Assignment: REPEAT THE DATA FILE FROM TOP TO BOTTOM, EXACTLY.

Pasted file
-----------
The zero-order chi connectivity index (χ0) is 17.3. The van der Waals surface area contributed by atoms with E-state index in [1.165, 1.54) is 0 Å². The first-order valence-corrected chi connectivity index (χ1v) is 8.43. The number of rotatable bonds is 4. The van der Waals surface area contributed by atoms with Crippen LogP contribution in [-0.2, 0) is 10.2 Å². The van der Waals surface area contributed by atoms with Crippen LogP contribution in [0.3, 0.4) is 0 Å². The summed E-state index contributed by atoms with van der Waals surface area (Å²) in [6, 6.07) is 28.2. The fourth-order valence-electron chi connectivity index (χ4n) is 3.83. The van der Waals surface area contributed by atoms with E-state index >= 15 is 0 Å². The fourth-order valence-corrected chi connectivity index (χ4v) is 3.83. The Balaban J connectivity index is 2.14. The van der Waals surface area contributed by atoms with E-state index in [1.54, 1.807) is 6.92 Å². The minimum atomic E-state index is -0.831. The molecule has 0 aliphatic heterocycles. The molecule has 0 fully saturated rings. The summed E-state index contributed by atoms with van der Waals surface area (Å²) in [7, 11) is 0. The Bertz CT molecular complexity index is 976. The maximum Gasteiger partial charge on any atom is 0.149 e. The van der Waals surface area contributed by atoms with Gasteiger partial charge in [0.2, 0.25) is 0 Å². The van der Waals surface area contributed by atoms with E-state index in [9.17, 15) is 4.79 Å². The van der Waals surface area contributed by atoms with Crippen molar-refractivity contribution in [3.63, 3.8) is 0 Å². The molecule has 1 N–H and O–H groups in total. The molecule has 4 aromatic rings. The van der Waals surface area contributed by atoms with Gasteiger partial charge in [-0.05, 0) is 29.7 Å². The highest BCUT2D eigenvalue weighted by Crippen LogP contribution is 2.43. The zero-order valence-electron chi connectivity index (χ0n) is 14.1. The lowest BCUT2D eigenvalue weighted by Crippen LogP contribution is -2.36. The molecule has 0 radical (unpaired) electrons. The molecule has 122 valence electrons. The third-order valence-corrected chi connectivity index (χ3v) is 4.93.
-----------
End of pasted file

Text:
The zero-order chi connectivity index (χ0) is 17.3. The van der Waals surface area contributed by atoms with E-state index in [1.165, 1.54) is 0 Å². The first-order valence-corrected chi connectivity index (χ1v) is 8.43. The number of rotatable bonds is 4. The van der Waals surface area contributed by atoms with Crippen LogP contribution in [-0.2, 0) is 10.2 Å². The van der Waals surface area contributed by atoms with Crippen LogP contribution in [0.3, 0.4) is 0 Å². The summed E-state index contributed by atoms with van der Waals surface area (Å²) in [6, 6.07) is 28.2. The fourth-order valence-electron chi connectivity index (χ4n) is 3.83. The van der Waals surface area contributed by atoms with E-state index >= 15 is 0 Å². The fourth-order valence-corrected chi connectivity index (χ4v) is 3.83. The Balaban J connectivity index is 2.14. The van der Waals surface area contributed by atoms with E-state index in [1.54, 1.807) is 6.92 Å². The minimum atomic E-state index is -0.831. The molecule has 0 aliphatic heterocycles. The molecule has 0 fully saturated rings. The summed E-state index contributed by atoms with van der Waals surface area (Å²) in [7, 11) is 0. The Bertz CT molecular complexity index is 976. The maximum Gasteiger partial charge on any atom is 0.149 e. The van der Waals surface area contributed by atoms with Gasteiger partial charge in [0.2, 0.25) is 0 Å². The van der Waals surface area contributed by atoms with E-state index in [9.17, 15) is 4.79 Å². The van der Waals surface area contributed by atoms with Crippen molar-refractivity contribution in [3.63, 3.8) is 0 Å². The molecule has 1 N–H and O–H groups in total. The molecule has 4 aromatic rings. The van der Waals surface area contributed by atoms with Gasteiger partial charge in [-0.05, 0) is 29.7 Å². The highest BCUT2D eigenvalue weighted by Crippen LogP contribution is 2.43. The zero-order valence-electron chi connectivity index (χ0n) is 14.1. The lowest BCUT2D eigenvalue weighted by Crippen LogP contribution is -2.36. The molecule has 0 radical (unpaired) electrons. The molecule has 122 valence electrons. The third-order valence-corrected chi connectivity index (χ3v) is 4.93.